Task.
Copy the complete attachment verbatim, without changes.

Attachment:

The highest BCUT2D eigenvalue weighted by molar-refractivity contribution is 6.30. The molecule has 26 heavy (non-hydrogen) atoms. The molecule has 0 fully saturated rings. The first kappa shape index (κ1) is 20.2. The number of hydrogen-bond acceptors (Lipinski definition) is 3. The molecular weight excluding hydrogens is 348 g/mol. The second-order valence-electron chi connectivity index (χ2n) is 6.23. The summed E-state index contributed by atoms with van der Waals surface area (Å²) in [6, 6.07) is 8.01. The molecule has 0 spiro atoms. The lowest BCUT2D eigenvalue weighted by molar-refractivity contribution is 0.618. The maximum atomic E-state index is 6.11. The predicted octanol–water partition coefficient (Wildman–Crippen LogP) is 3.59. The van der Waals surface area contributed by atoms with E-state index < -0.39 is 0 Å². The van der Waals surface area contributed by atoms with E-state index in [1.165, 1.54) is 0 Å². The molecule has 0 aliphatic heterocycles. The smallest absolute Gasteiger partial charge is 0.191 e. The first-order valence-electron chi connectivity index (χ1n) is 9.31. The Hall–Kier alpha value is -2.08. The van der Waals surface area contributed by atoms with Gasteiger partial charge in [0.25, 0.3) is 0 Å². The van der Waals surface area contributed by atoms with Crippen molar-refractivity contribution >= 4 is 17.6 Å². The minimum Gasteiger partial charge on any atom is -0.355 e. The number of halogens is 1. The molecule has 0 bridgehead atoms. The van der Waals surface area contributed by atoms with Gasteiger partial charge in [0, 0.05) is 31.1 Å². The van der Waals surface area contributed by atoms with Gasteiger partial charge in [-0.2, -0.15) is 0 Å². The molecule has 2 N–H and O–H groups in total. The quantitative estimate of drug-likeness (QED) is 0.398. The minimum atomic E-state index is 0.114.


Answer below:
The highest BCUT2D eigenvalue weighted by molar-refractivity contribution is 6.30. The molecule has 26 heavy (non-hydrogen) atoms. The molecule has 0 fully saturated rings. The first kappa shape index (κ1) is 20.2. The number of hydrogen-bond acceptors (Lipinski definition) is 3. The molecular weight excluding hydrogens is 348 g/mol. The second-order valence-electron chi connectivity index (χ2n) is 6.23. The summed E-state index contributed by atoms with van der Waals surface area (Å²) in [6, 6.07) is 8.01. The molecule has 0 spiro atoms. The lowest BCUT2D eigenvalue weighted by molar-refractivity contribution is 0.618. The maximum atomic E-state index is 6.11. The predicted octanol–water partition coefficient (Wildman–Crippen LogP) is 3.59. The van der Waals surface area contributed by atoms with E-state index < -0.39 is 0 Å². The van der Waals surface area contributed by atoms with E-state index in [1.165, 1.54) is 0 Å². The molecule has 0 aliphatic heterocycles. The smallest absolute Gasteiger partial charge is 0.191 e. The first-order valence-electron chi connectivity index (χ1n) is 9.31. The Hall–Kier alpha value is -2.08. The van der Waals surface area contributed by atoms with Gasteiger partial charge in [0.25, 0.3) is 0 Å². The van der Waals surface area contributed by atoms with Crippen molar-refractivity contribution >= 4 is 17.6 Å². The minimum Gasteiger partial charge on any atom is -0.355 e. The number of halogens is 1. The molecule has 0 bridgehead atoms. The van der Waals surface area contributed by atoms with Gasteiger partial charge in [0, 0.05) is 31.1 Å². The van der Waals surface area contributed by atoms with Gasteiger partial charge in [-0.2, -0.15) is 0 Å². The molecule has 2 N–H and O–H groups in total. The quantitative estimate of drug-likeness (QED) is 0.398. The minimum atomic E-state index is 0.114.